Doctor Hmnahmna Says:
November 29th, 2005 at 7:31 PM
Mrs. Hmnahmna and I copyrighted all our wedding photos. You now owe me, thanks to all the traffic your site generates and considering the going rate per hit . . . . $0.0015 in royalties.
Pay up. Now.
Vincent Viscariello Says:
November 30th, 2005 at 5:42 AM
I have some other photos that Mrs. Hmnahmna might be interested to see, Doc.
Pay up. Now.
February 14th, 2006 at 8:52 PM
And Van Goughish interpretation by Jason Nipper
One of my favorite novels is A Canticle for Leibowitz, by Walter M. Miller, Jr. It tells of the recycling of civilization centuries after a nuclear war, from the vantage point of a Roman Catholic monastery in Utah.
My favorite dialogue is when Abbot Zerchi and a doctor argue about using one of the abbey’s courtyards for examining people exposed to radiation, and possibly recommending euthanasia for “hopeless” cases. Zerchi has just called laws permitting euthanasia “criminal.” The doctor responds:
“If I thought I had such a thing as a soul… I might agree with you.”
Abbot Zerchi smiled thinly. “You don’t have a soul, Doctor. You are a soul. You have a body, temporarily.”
The visitor laughed politely. “A semantic confusion.”
“True. But which of us is confused? Are you sure?”
You don’t have a soul… you are a soul. It’s a construction which differs somewhat from common usage, in which we refer to souls as something we own rather than something we are.
More simply: if you lose a thumb, you’re still you. If you puncture a lung, you’re still you. If you lose your left foot, you’re still you (unless you’re my brother, who never passes or shoots with his right foot). In many religions, traditions and personal belief systems, when your body dies, the real, true “you” is elsewhere and separate.
Even if you don’t believe in the existence of souls, you probably recognize that there is some essential being that a person is rather than has; and the existence of that being is in no way diminished by merely amputating a limb. But would it be diminished by a serious brain injury, or debilitating stroke? How would that affect you as a soul, or an essence, or whatever?
I think, and some might agree, that just as you are a soul that has a body, you are a soul that has a mind. (Temporarily?) But the distinction between soul and mind is much trickier.
The mind affects the soul in ways the body doesn’t; it is through our minds that we can learn about good and evil, or virtue and sin—apart from any intrinsic knowledge that we may naturally have. The mind’s health affects our ability to make moral decisions and thus incur guilt or maintain innocence. That’s why in our legal tradition, you can be acquitted of a crime due to insanity. This is roughly analogous to “this soul committed no sin because his mind was lacking.”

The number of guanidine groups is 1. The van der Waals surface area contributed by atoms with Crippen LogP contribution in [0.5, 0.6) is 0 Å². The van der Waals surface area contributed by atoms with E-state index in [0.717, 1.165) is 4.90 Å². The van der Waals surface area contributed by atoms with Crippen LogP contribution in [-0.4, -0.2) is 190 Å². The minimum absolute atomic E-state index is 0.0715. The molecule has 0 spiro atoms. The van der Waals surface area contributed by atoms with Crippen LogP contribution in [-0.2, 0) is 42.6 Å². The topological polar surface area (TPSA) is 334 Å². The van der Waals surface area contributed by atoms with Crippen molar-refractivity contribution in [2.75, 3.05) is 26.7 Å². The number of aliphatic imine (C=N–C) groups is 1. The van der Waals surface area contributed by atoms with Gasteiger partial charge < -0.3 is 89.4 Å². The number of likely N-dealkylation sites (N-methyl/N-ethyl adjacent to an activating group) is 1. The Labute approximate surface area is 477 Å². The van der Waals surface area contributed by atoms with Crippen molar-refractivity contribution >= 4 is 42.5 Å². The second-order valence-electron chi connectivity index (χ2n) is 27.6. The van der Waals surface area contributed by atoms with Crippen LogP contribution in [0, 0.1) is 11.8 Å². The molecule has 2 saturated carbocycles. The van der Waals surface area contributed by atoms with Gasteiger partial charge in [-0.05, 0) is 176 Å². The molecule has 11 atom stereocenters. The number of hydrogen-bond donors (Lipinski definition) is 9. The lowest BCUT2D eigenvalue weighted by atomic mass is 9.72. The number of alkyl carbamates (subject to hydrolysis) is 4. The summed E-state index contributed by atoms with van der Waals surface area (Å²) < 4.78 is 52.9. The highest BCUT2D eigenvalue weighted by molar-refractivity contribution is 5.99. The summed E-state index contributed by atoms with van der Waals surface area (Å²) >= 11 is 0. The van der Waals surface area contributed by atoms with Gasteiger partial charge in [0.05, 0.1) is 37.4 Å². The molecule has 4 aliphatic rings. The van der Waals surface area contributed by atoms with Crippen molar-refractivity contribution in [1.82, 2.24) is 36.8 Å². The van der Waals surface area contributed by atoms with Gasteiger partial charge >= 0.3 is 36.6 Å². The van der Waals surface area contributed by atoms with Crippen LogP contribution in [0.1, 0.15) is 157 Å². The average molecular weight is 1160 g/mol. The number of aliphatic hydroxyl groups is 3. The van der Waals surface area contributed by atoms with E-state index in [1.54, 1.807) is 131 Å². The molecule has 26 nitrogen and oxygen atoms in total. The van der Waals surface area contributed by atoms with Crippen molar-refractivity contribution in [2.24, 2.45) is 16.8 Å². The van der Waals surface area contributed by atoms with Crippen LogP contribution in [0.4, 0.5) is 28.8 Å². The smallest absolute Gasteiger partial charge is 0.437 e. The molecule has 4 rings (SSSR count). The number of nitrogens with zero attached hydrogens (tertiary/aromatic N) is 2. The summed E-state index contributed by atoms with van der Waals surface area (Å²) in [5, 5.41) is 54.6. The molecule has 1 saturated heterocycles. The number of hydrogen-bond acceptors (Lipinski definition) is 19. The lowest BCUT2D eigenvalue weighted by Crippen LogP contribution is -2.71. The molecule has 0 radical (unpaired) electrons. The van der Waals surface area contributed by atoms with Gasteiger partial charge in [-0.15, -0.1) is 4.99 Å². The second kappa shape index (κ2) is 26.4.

But where’s the cutoff, if there is one? I’m not asking that from a legal perspective, but from a moral perspective. At what level of mental dysfunction can someone no longer be held morally accountable for their action?
In Christian thought, this issue may ultimately be moot due to concepts such as original sin, salvation through faith alone, your finest deeds being as rags before God, and so on. I can’t speak for other faiths or philosophies.
What interests me is the status of the soul when the mind fades completely—when the brain deteriorates physically or simply can’t function as it’s supposed to.
For instance: I have an eighty-five-year-old grand-aunt who is suffering from dementia. Since moving up here, I’ve visited her every couple of weeks. Her short term memory is in terrible shape and getting worse. When I talk with her alone, no distractions, no other people in the room, she will ask the same three questions in a loop that will start over in as little as two minutes. When I ask questions, her answers usually lead into one of a few long-memorized litanies.
When more of the family is around, her condition is less noticeable because she no longer has to keep track of longer conversation with a single person. The more people, the more combinations of talkers and listeners, the easier it is for her to hide the problem by having several short conversations with different people.
Physically, she’s in just about as good shape as you can be at 85. If she loses her eyesight, or a leg, she’ll still be Aunt Mary. But, pardon the expression, as she loses her mind, what happens? If she loses all of her mental capacity—or if she simply loses her capacity for moral judgment, will Mary still “be” in her 85-year-old living shell?
Can the soul, without the mind, still be morally active? Can it still incur guilt? Can it depart prior to physical death? Is it inert, essentially frozen until physical death? How much of the “mind,” our cognition, is actually the soul, if any? If I were to make a Grodzin-like model of the relationship between the mind and the soul, would it resemble a layer-cake or a marble-cake?